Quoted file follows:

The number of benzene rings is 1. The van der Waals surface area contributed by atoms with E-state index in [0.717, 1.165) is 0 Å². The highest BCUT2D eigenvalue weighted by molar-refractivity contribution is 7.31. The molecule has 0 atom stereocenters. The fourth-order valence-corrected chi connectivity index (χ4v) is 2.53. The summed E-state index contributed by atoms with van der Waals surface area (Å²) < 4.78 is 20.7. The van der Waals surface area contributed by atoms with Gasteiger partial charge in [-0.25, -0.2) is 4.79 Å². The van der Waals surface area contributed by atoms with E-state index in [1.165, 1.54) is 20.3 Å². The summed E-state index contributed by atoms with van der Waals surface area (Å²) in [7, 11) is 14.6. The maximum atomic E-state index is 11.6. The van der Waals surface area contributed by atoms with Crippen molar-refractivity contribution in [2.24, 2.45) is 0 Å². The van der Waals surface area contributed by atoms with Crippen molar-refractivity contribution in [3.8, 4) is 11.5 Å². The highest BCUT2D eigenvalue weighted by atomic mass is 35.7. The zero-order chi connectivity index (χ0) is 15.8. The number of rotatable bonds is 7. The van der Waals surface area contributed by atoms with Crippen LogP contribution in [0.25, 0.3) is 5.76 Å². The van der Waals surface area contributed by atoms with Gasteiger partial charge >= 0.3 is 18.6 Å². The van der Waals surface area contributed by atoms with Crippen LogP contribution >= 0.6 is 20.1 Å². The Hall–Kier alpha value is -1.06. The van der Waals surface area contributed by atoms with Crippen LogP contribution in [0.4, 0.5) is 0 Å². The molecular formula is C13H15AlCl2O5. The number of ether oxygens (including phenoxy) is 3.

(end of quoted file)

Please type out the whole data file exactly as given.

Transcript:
The number of benzene rings is 1. The van der Waals surface area contributed by atoms with E-state index in [0.717, 1.165) is 0 Å². The highest BCUT2D eigenvalue weighted by molar-refractivity contribution is 7.31. The molecule has 0 atom stereocenters. The fourth-order valence-corrected chi connectivity index (χ4v) is 2.53. The summed E-state index contributed by atoms with van der Waals surface area (Å²) < 4.78 is 20.7. The van der Waals surface area contributed by atoms with Gasteiger partial charge in [-0.25, -0.2) is 4.79 Å². The van der Waals surface area contributed by atoms with E-state index in [1.165, 1.54) is 20.3 Å². The summed E-state index contributed by atoms with van der Waals surface area (Å²) in [7, 11) is 14.6. The maximum atomic E-state index is 11.6. The van der Waals surface area contributed by atoms with Crippen molar-refractivity contribution in [2.24, 2.45) is 0 Å². The van der Waals surface area contributed by atoms with Crippen molar-refractivity contribution in [3.8, 4) is 11.5 Å². The highest BCUT2D eigenvalue weighted by atomic mass is 35.7. The zero-order chi connectivity index (χ0) is 15.8. The number of rotatable bonds is 7. The van der Waals surface area contributed by atoms with Crippen LogP contribution in [0.25, 0.3) is 5.76 Å². The van der Waals surface area contributed by atoms with Gasteiger partial charge >= 0.3 is 18.6 Å². The van der Waals surface area contributed by atoms with Crippen LogP contribution >= 0.6 is 20.1 Å². The Hall–Kier alpha value is -1.06. The van der Waals surface area contributed by atoms with Crippen LogP contribution in [0.4, 0.5) is 0 Å². The molecular formula is C13H15AlCl2O5. The number of ether oxygens (including phenoxy) is 3.